Never mind The Economist: Democratic stability matters

As the electorate goes to the polls for a critical repeat election on Nov. 1, Turkey is longing for the virtuous circle of political and economic stability it became used to between 2002 and 2015.

Amid all the hype of high democratic standards, fundamental human rights and liberties, The Economist, a popular British magazine, published an editorial and openly called on the Turkish electorate to vote against the Justice and Development Party (AK Party), pejoratively dubbing President Recep Tayyip Erdoğan “the Sultan.” Given the line of heavily biased journalism followed by mainstream international media outlets such as CNN, BBC and Deutche Welle over the course of recent months, such undiplomatic political propagation by The Economist is not surprising at all. In a typically neocolonial manner, the international media community seem to have committed themselves to “teaching the truth” to the Turkish electorate. They are somehow convinced that the AK Party under the watchful eyes of President Erdoğan is taking the country to the brink of a dictatorship and if only the country could get out of his grasp, we, Turks, might get a chance to enjoy real democracy. Perhaps we need to thank them for all their close interest in our democratization drive, but seriously question the simple and superficial answers that such an approach offers to our deep-seated democratization problems.

In fact, the complex relationship between democratization, economic development and political stability is highly contested in literature. Political history is full of examples of rapid economic development achieved in the absence of democratic institutions (South Korea, China), or stability was understood as the perfect functioning of key bureaucratic institutions, rather than electoral politics (Japan and Italy). Phrases such as “politicians reign, but bureaucrats rule” were developed for such national systems in which robust institutions maintained a sense of direction and continuity in macro-level national policies, leaving aside the vagaries and conflicts of party politics.

One crucial caveat to emphasize is that, despite crucial regulatory and institutional reforms over the course of the last decade, Turkey still does not represent one of those national systems. Therefore, effective political leadership and relative stability in electoral politics is desperately required to enable both the progress of structural reforms and a productive public-private synergy. The strong figure of Erdoğan as the leader of the AK Party and the government provided that comfort to both the Turkish electorate and the international financial-diplomatic community over the course of the last decade, so that long-term projects of socio-economic development, structural transformation and democratization could be achieved with relative ease.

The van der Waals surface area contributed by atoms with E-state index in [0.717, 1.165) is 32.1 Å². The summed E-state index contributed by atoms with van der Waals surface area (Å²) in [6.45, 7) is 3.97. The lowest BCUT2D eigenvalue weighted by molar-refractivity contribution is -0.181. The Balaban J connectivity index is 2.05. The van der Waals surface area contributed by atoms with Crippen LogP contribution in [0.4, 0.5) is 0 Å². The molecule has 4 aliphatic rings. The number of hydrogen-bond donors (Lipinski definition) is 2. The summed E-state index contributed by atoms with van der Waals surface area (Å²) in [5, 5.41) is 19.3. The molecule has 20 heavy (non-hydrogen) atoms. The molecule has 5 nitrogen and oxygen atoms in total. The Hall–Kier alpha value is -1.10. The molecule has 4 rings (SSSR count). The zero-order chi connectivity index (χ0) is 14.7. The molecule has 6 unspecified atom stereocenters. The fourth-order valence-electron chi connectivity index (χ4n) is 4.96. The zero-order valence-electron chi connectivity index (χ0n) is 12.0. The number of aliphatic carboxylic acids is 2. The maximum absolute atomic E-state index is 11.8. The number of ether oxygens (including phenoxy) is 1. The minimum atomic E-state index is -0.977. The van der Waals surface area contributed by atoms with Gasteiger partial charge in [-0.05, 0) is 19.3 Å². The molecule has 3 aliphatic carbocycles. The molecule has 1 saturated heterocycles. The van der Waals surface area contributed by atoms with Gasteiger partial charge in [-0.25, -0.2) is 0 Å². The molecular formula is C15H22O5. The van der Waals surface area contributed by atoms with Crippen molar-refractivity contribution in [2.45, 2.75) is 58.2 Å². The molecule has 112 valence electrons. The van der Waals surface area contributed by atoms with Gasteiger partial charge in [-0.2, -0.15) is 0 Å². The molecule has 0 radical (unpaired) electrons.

Erdoğan has always been a sharp, undiplomatic and direct politician. In fact, it was exactly his peculiar political style that spread confidence among the Turkish electorate and Turkey’s international partners for long-term democratic stability. However, following the Gezi movement, The Dec. 17 and Dec. 25 incidents, and ensuing struggle against the Gülenists, the domestic and international atmosphere has been dominated by a media bombardment accusing Erdoğan of being responsible for all the country’s troubles. Despite lingering problems in Turkey’s democratization drive, this air of stigmatizing Erdoğan as a de facto “persona non grata” could well be conceptualized as a smokescreen designed to get rid of the strongest political actor representing stability so that the country could easily be incorporated into various international projections.

As the electorate goes the polls for a critical repeat election on Nov. 1, Turkey is longing for the virtuous circle of political and economic stability it was used to between 2002 and 2015. The failure of the AK Party to form a single party government after the June 7 elections created a heavier than expected national burden and triggered serious concerns for economic and political stability, which might have a negative impact on inflows of foreign investment and endanger some of the accomplishments of the last decade. The political impasse since the June 7 general elections; the reluctance of the main political parties to engage in rational coalition negotiations; the collapse of the resolution process; explosion of violence through the PKK and Islamic State of Iraq and al-Sham (ISIS) attacks; and escalation of the Syrian civil war on Turkey’s doorstep displayed the critical importance of a strong and democratic government. Restoring “democratic stability” is key for Turkey, a country that suffered dreadfully in the past under the strain of military-backed efforts at restoring stability.

[Daily Sabah, October 30, 2015]

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